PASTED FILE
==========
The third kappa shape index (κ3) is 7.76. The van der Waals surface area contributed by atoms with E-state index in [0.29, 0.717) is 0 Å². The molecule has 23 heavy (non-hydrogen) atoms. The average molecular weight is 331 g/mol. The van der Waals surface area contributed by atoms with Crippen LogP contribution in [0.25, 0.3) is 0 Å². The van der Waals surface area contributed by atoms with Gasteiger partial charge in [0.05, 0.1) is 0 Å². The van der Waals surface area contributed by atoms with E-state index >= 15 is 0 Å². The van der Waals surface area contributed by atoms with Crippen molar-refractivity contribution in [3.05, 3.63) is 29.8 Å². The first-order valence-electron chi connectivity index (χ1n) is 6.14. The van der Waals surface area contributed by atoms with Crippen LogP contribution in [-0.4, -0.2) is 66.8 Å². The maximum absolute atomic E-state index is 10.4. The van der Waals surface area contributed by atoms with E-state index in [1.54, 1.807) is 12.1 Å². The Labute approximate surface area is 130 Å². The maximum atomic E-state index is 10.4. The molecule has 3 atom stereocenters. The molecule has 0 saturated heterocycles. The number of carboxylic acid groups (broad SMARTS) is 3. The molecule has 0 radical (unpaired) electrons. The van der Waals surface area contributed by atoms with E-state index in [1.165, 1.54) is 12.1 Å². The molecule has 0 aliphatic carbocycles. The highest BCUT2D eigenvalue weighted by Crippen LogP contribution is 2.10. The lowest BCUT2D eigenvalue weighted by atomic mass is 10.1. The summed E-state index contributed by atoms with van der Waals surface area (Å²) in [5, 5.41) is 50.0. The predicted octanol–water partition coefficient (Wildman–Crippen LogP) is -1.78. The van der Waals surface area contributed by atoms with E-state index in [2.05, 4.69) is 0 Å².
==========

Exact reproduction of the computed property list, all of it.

The third kappa shape index (κ3) is 7.76. The van der Waals surface area contributed by atoms with E-state index in [0.29, 0.717) is 0 Å². The molecule has 23 heavy (non-hydrogen) atoms. The average molecular weight is 331 g/mol. The van der Waals surface area contributed by atoms with Crippen LogP contribution in [0.25, 0.3) is 0 Å². The van der Waals surface area contributed by atoms with Gasteiger partial charge in [0.05, 0.1) is 0 Å². The van der Waals surface area contributed by atoms with E-state index >= 15 is 0 Å². The van der Waals surface area contributed by atoms with Crippen molar-refractivity contribution in [3.05, 3.63) is 29.8 Å². The first-order valence-electron chi connectivity index (χ1n) is 6.14. The van der Waals surface area contributed by atoms with Crippen LogP contribution in [-0.4, -0.2) is 66.8 Å². The maximum absolute atomic E-state index is 10.4. The van der Waals surface area contributed by atoms with E-state index in [1.54, 1.807) is 12.1 Å². The Labute approximate surface area is 130 Å². The maximum atomic E-state index is 10.4. The molecule has 3 atom stereocenters. The molecule has 0 saturated heterocycles. The number of carboxylic acid groups (broad SMARTS) is 3. The molecule has 0 radical (unpaired) electrons. The van der Waals surface area contributed by atoms with E-state index in [1.165, 1.54) is 12.1 Å². The molecule has 0 aliphatic carbocycles. The highest BCUT2D eigenvalue weighted by Crippen LogP contribution is 2.10. The lowest BCUT2D eigenvalue weighted by atomic mass is 10.1. The summed E-state index contributed by atoms with van der Waals surface area (Å²) in [5, 5.41) is 50.0. The predicted octanol–water partition coefficient (Wildman–Crippen LogP) is -1.78. The van der Waals surface area contributed by atoms with E-state index in [2.05, 4.69) is 0 Å².